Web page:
- That if the tenant is injured by something damaged in the property, he will not be able to bring a claim against the landlord, as it is his fault the landlord was not able to get the damaged item repaired
- The landlord may also want to consider threatening to apply to the court for an injunction and/or serving a section 21 notice and evicting the tenant in due course
Again, the landlord will not be able to enter the property against the tenant’s wishes. The points made in 4 above will apply.
In addition the landlord may also be able to claim against the tenant for the costs of the wasted appointment.
Some tenancies will specifically provide for this, but it is arguable that in some situations it is chargeable anyway – if the landlord is able to show that this is a financial loss he has suffered as a result of the tenants’ breach of contract (i.e. by failing to allow access at the proper time) – and that the tenant was aware that this would happen.
For example the landlord will probably have to pay a call out fee to any workmen or gas installers attending to do work or carry out an inspection, whether or not they are allowed into the property.Reasons why the landlord should not go in against his tenant’s wishes
Even if the landlord were legally entitled to enter a property against his tenants expressed wishes (and although my view is that he is not entitled, it is possible that I could be wrong) there are some very good reasons why he should not do so.
For example if you are a landlord and your tenant was upset to find that you had used your keys to go in:
- This could trigger the start of a deterioration in landlord / tenant relations and your tenant may develop a hostile attitude towards you in future
- The tenant may claim that you have broken or stolen something which belongs to him – for example he could claim that a valuable watch or necklace has gone missing and seek to blame you and claim compensation. You may find it difficult to prove otherwise, if you were there on your own, against the tenant’s wishes.
- The tenant could complain about you to the Local Authority tenancy relations officer – if you are an HMO landlord requiring a license this could affect future license applications
- Your tenant may decide that he does not want to stay at the property beyond the end of the fixed term, putting you to the expense of finding a new tenant and the risk of a void.
These are all undesirable!Rooms in a shared house
The situation is slightly different if the tenant rents his own room and has the use, together with the other tenants, of the shared parts of the property. Such as kitchen, bathroom, lounge, hallway, passages etc.
Here the tenants’ rights to keep out the landlord will apply to his room. They will not necessarily apply to the shared parts – as he does not have ‘exclusive occupation’ of those areas.
So a landlord will be able to enter the shared parts to inspect, do repairs and show round new tenants, preferably with notice, but possibly even without it.
My view has always been that the landlord will have the right to enter the shared parts to carry out any ‘lawful’ activities but not otherwise.
So a tenant will be entitled to complain, maybe to his local TRO, if the landlord is constantly coming into the property for apparently no good reason but to spy on the tenants, but not if the landlord has come in to fix the taps or do an inspection visit with a new tenant. Whats your view?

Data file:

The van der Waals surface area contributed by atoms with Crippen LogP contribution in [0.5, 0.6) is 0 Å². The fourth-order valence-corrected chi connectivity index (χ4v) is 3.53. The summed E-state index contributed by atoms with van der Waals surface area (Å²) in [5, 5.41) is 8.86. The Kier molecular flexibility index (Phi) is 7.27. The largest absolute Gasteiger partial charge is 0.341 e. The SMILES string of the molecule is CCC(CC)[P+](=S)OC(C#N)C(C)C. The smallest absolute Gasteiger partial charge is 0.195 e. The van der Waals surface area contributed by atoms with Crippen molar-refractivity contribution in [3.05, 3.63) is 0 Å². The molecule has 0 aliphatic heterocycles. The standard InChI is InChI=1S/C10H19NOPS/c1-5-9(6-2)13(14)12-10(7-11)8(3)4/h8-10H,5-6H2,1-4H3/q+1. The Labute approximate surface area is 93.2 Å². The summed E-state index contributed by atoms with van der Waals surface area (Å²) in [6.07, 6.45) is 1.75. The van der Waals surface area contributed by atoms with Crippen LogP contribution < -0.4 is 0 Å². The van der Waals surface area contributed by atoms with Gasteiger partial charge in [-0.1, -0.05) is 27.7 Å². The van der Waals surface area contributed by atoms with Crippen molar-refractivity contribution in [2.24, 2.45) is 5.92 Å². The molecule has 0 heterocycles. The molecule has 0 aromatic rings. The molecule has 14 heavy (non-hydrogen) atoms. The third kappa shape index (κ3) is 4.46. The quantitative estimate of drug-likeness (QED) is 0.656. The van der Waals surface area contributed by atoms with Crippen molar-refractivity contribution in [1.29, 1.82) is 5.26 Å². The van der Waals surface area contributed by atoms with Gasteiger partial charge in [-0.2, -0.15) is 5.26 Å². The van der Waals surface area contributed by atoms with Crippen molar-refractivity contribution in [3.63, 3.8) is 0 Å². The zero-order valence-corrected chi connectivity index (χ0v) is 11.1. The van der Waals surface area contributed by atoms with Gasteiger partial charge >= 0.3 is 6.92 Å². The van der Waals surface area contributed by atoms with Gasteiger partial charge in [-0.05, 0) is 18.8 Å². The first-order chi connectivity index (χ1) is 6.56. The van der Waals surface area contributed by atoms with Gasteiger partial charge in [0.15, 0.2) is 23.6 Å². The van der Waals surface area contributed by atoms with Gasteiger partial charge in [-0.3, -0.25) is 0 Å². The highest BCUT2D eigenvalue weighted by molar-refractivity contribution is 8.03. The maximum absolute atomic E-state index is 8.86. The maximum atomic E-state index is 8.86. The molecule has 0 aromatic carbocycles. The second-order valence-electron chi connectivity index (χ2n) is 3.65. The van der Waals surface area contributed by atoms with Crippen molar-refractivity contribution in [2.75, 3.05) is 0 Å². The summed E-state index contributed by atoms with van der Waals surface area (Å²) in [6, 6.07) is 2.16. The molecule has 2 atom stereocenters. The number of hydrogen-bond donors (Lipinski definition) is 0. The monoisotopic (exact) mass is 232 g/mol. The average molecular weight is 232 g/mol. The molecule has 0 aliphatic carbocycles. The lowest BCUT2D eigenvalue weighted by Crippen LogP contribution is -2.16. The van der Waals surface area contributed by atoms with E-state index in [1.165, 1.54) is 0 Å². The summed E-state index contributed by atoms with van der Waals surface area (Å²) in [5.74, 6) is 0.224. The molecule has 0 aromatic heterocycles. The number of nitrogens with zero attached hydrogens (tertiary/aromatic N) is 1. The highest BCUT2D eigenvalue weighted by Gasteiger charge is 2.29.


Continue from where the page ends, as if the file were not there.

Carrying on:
I think that sums everything up, but if you disagree or think I have left something out please leave a comment below.
Note – if you are a landlord and your tenant is preventing you doing the annual gags safety check, you will find help and guidance in my Gas Access Kit
Winkworth has announced it’s opening a new office in Salisbury, adding to its expanding number of offices in the country, which now totals 35.
The office will be owned and operated by Matthew Hallett, who has a wealth of property experience having worked in agency for nearly 30 years both in London and the country.
The new office should prove to be very successful for the company, as data shows that there have been record levels of migration out of London, particularly to locations in the south with good commuter links, and the trend for relocation out of the city is set to continue. In certain locations in these regions, transaction levels have increased by as much as 19% compared to the previous year.
Dominic Agace, CEO of Winkworth, said: “The Salisbury office is in a fantastic location and helps to bridge the gap between our nearby offices of Devizes, Winchester and Romsey to give the Winkworth network wider reach to existing and new clients. We are extremely pleased to be continuing our expansion into this area of the country, following the recent opening of our office in Ramsbury, and believe that Winkworth is becoming a name synonymous with country property.”
Matthew Hallett, director of Winkworth Salisbury, said: “Having owned my own agency for many years I'm delighted to be opening an office in Salisbury with Winkworth. I believe that the values the agency and I share - especially as a resident of Salisbury myself with a great passion for country houses - will ensure that we’re able to offer bespoke marketing plans to suit individuals, expert local knowledge on the area and market conditions, as well as a unique perspective on property. I look forward to helping local residents and those looking to move to this great city and the surrounding area with all their property needs.”
- new office
Estate agent WA Ellis has released its latest commentary on the Prime Central London (PCL) residential sales market.